There was not a registered manager in post. A registered manager is a person who has registered with the Care Quality Commission to manage the service. Like registered providers, they are ‘registered persons’. Registered persons have legal responsibility for meeting the requirements in the Health and Social Care Act 2008 and associated Regulations about how the service is run.

A new manager had started employment at the service in September 2018. They were being supported by a manager who was the registered manager of another service, within the organisation. Both were planning to become registered managers of Church View Nursing Home. At the time of the inspection, applications to do this had not been submitted.

At this inspection, we identified some equipment which compromised good infection prevention and control. This included a shower chair that had rust on its frame and a foot operated bin that had broken. Records to demonstrate the laundering of people’s hoist slings had not been completed although the format to do so was in place. Staff addressed these areas by the end of the inspection.

There were a range of audits to assess the quality of the service. Monthly management reports were undertaken and sent to senior managers for further analysis. Whilst many areas were assessed, the audits had not identified the shortfalls found at this and previous inspections.

Improvements had been made to the safe management of people’s medicines. The medicines were stored securely, receipted and disposed of appropriately when no longer required.

Some risks to people’s safety such as those associated with falling and pressure ulceration had been identified. Records showed measures were in place to minimise the risks. Other areas, including one person’s risk of choking and accidents with equipment, had not received sufficient focus.

Each person had an electronic care plan in place. The information was generally well written and regularly reviewed. However, some aspects of people’s health care needs and the support required, was not clearly documented.

Not all staff had completed the training expected of them. Management had identified this and were reminding staff of their responsibilities to complete allocated courses. Records showed the completion of training was an “improving picture. Staff had one to one meetings with their manager to discuss their work. They were being given clear information about accountability and the standards expected of them. Action had been taken in response to any shortfalls i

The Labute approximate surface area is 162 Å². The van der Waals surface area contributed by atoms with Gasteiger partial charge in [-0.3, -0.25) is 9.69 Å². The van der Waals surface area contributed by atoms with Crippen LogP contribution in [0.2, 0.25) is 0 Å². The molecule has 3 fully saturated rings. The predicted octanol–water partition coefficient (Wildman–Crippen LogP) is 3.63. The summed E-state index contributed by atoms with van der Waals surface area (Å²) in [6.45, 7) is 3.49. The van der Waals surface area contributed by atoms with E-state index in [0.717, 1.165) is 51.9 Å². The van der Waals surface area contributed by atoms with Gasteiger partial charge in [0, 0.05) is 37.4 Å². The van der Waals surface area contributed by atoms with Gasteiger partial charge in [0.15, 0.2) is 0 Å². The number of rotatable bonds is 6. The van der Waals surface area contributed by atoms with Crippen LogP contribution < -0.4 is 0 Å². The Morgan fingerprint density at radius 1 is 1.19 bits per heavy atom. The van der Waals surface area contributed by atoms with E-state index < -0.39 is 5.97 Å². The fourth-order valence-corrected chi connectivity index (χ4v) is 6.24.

Inspection carried out on 9 January 2018

During a routine inspection

We carried out this inspection over three days on 9, 11 and 18 January 2018. The first day of the inspection was unannounced.

There have been five inspections of this service since the beginning of 2015. In May 2015, four warning notices were issued, the service was rated inadequate and placed in special measures. Improvements were seen in October 2015 but at the inspection in March 2016, not all had been sustained and further shortfalls were identified. Due to this, we imposed a condition on the home's registration. This required the provider to undertake regular monitoring of the service and inform us of their findings. The provider has fully complied with the condition and sent us the information as required.

The last inspection of this service was on 25, 26 January and 2 February 2017. Improvements continued to be made but we issued a requirement notice in relation to Regulation 11 of the Health and Social Care Act 2008 (Regulated Activities) Regulations. This was because decision making, for those people who did not have capacity, was not always undertaken in line with the Mental Capacity Act 2015. At this inspection, improvement in this area had been made. However, documentation did not always clearly evidence the best interest decision making processes, which had been undertaken.

Church View Nursing Home is registered to accommodate and provide nursing care for up to 43 people. If the twin rooms were used for single occupancy, 36 people could be accommodated. People in care homes receive accommodation and nursing or personal care as single package under one contractual agreement. CQC regulates both the premises and the care provided, and both were looked at during this inspection. On the day of our inspection, there were 33 people living at the home. Church View Nursing Home has bedrooms on the ground and first floor. All rooms have en-suite facilities. A passenger lift is available for people with mobility difficulties. There is a communal lounge and dining area on each floor with a central kitchen and laundry room.

There was a manager in post. They had worked at the home for approximately seven months and were in the process of registering to become the registered manager. A registered manager is a person who has registered with the Care Quality Commission to manage the service. Like registered providers, they are ‘registered persons’. Registered persons have legal responsibility for meeting the requirements in the Health and Social Care Act 2008 and associated Regulations about how the service is run. The manager and another manager who was also in the process of registering, to become the registered manager, were both available throughout the inspection.